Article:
Posts Tagged ‘punctuation’

Tips for Effective Graduate Writing: How to Edit Your Final Masterpiece

Tips for Effective Graduate Writing: How to Edit Your Final Masterpiece

[Video Transcript]

Hello and welcome back!  My name is Dr. Cheryl Lentz, owner of The Refractive Thinker® Press. Today our focus for Tips for Effective Graduate Writing is on your final editing process, how to edit your final masterpiece.

We begin first with the simple steps first.

Editing Checklist:

(1) Please run and review Spell Check.  I am amazed at how many students miss this simple yet important step. Hint: Simply set up Microsoft Word to automatically indicate incorrect spelling as you go along

(2) Please be sure that your writing is all in the same font.  APA format requires: Times New Roman, 12 pitch, throughout your paper

(3) Please review Title page for all required information [see APA Sample title page]

(4) Please review your Titles and subheadings to ensure proper format [see Table 3.1 under 3.03 Levels of Heading on p. 62 of the APA Manual, 6th edition]

(5) Please be sure that a title is included again on your first page of text

(6) Please review paragraph indents to ensure that each paragraph offers an indent as required

(7) Please be sure that your paper is double spaced throughout your writing

(8) Please review all quotes for (a) beginning and ending quote marks, (b) as well as to ensure that all page (p. 1) or paragraph (para. 1) numbers are included. *Remember that quotes of 40 words or more have a special format [indent, no quote marks, punctuation after quote, not citation]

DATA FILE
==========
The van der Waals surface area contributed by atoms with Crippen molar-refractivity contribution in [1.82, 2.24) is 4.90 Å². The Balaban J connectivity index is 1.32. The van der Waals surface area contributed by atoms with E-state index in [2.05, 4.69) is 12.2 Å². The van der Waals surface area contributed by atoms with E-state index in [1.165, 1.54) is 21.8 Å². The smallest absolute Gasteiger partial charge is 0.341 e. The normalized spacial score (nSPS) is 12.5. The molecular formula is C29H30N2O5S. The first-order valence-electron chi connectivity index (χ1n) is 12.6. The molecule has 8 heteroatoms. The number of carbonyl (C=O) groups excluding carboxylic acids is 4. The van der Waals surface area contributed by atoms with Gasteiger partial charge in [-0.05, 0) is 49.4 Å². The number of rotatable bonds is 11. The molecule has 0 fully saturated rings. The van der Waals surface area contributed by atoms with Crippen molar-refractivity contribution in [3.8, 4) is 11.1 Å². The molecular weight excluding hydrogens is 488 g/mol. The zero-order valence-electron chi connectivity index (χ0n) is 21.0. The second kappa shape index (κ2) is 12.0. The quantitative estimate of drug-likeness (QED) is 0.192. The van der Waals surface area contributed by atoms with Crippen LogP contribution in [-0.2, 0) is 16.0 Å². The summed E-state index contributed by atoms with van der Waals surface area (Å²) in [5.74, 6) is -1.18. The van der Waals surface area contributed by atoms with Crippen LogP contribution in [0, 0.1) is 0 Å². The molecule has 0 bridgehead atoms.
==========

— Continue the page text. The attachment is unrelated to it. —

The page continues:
(9) Please be sure that your Title page, Abstract, and References all have their own separate page

(10) Please do not edit your paper at the same sitting. I highly recommend editing the following day if possible.  If not, be sure to walk away for at least an hour or more before returning to your paper.  You would be amazed at how much our brain thinks words are there that are not physically written on the page.  We need to reset our own computer to ensure that we catch the little things.

(11) Please be sure to read your paper out loud.  This is a great technique to catch many awkward sentences and odd grammar.  Sometimes our writing does sound different in our head than once we commit to paper.

(12) Lastly, let me invite you to submit your paper through your respective universities’ grammar checker, either automated or a live editor, and your respective universities Plagiarism Checker.  These are often free services that are invaluable.  Think of your university as having hired you your very own Writing Coach.  While typically, these computer resources are about 85% accurate (after all these are still computers!), please be sure to use them as it has been my experience that students who do, typically earn grades that are 15-20% higher than students who do not.

For more tips on effective academic writing, please visit me at my blog at  Thank you for joining me.  My name is Dr. Cheryl Lentz and I hope you find these suggestions within this video helpful. Good luck to you in your academic writing pursuits.  Cheers!

With respect,


Dr. Cheryl Lentz

Chief Refractive Thinker®
The Refractive Thinker® Press, where discriminating scholars publish.

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**For more helpful tips on doctoral publishing, please join us for a free webinar (a $97 value!) by going to  Please feel free to share your comments!

February 24th, 2011 by admin